The paramedics bring in a 47-year-old laborer, a father of four, with untreated high blood pressure, dying of a cerebral hemorrhage. A woman in her 40s enters the ER complaining of feeling “lousy,” unaware that her blood pressure is extremely high and that her kidneys are destroyed. She goes on dialysis and disability. An elderly widow is brought in severely dehydrated and comatose, with a blood sugar level over 800. Medi-Cal had switched her to a “share of cost” program, which forced her to choose between paying her rent or taking her medicine. She’d chosen to pay the rent.
These are all patients I have seen in my ER in recent weeks. I have practiced emergency medicine in Los Angeles for 36 years and have witnessed a steady decline in system capacity as hospitals, county clinics and ERs have closed, even as our population has grown. People needing treatment arrive in far worse condition than before. Larger numbers of uninsured people and those whose managed-care facilities limit their access now come to the ER, which is the only option left to them. We see people suffering from preventable complications of treatable diseases. ERs are so crowded that patients aren’t seen as quickly as they should be, and some even leave before they’re seen by a physician.
In June, the L.A. County Department of Public Health published its biannual report analyzing healthcare in the county. The report shows that people have become poorer, with the percentage of households with children and living below the federal poverty level rising from 28.5% in 1997 to 36.8% in 2007. In L.A. County as a whole, 22% of people 18 to 64 years old had no health insurance. But in two poorer parts of the county, that percentage rose to 31.4% and 32.9%, and 13.7% and 18.7% of adults, respectively, could not afford to fill their prescriptions.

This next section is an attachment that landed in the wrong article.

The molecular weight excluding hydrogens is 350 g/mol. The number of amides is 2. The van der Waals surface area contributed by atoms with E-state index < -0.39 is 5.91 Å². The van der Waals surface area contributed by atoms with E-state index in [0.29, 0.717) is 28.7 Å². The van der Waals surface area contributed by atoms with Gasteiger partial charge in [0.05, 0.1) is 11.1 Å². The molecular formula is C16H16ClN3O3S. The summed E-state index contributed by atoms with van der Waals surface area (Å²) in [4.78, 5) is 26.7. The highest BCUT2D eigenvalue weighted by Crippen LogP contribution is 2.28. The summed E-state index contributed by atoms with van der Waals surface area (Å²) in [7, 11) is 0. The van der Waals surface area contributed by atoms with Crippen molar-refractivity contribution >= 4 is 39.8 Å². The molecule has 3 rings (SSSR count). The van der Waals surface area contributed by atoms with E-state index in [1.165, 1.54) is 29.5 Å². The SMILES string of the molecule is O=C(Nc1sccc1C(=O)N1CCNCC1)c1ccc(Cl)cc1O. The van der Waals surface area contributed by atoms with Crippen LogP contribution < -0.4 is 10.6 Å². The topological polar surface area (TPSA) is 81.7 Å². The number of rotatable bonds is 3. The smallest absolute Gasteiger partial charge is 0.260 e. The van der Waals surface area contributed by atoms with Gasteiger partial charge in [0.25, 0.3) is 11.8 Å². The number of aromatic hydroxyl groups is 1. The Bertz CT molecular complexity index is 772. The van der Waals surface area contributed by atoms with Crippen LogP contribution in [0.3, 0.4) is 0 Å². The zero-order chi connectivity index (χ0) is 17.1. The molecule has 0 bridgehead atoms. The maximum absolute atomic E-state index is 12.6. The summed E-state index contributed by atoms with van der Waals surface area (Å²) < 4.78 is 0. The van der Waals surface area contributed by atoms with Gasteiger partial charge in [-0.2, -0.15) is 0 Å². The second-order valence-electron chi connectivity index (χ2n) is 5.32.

Poverty and lack of access to care affect the outcome of disease. The diabetes death rate per 100,000 people is 24.6 nationally, but 43.5 in the Antelope Valley and 37.9 in South L.A. The coronary heart disease death rate per 100,000 is 153.9 nationally, but it’s 205.2 in the Antelope Valley and 217.6 in South L.A. The combined percentage of adults who have either diabetes or hypertension or are obese rose from 35.8% in 1997 to 55.6% in 2007. Based on the last finding, we can expect strokes, heart attacks and kidney failure to place increasing strain on our healthcare system.
We have a system incapable of meeting our basic needs. It all comes together in the ERs, where the rich and poor, insured and uninsured meet and are treated based on need, not net worth, and where all must wait.
While folks in Washington are arguing about the cost of basic care, they ignore the cost of delay, and some lack the sense of urgency that a closer look at our system would provide.
The latest budget negotiations in Sacramento cut healthcare by more than $1 billion, making more than 400,000 low-income children ineligible for coverage. L.A. County government, which runs the hospitals and clinics, was cut a mere $5 million, according to the county Department of Health Services, but that comes on top of a $24-million cut last year and adds more stringent eligibility requirements.
We need healthcare reform, and we need it now. People in L.A. are at greater risk and need improved access to basic care sooner. We need definitive action in Washington, and we need Sacramento to restore its recent cuts and then increase funding for healthcare significantly. We have spent trillions of dollars on wars, on tax cuts and on bailouts. We should be willing to spend what’s needed to make our own people healthy and productive.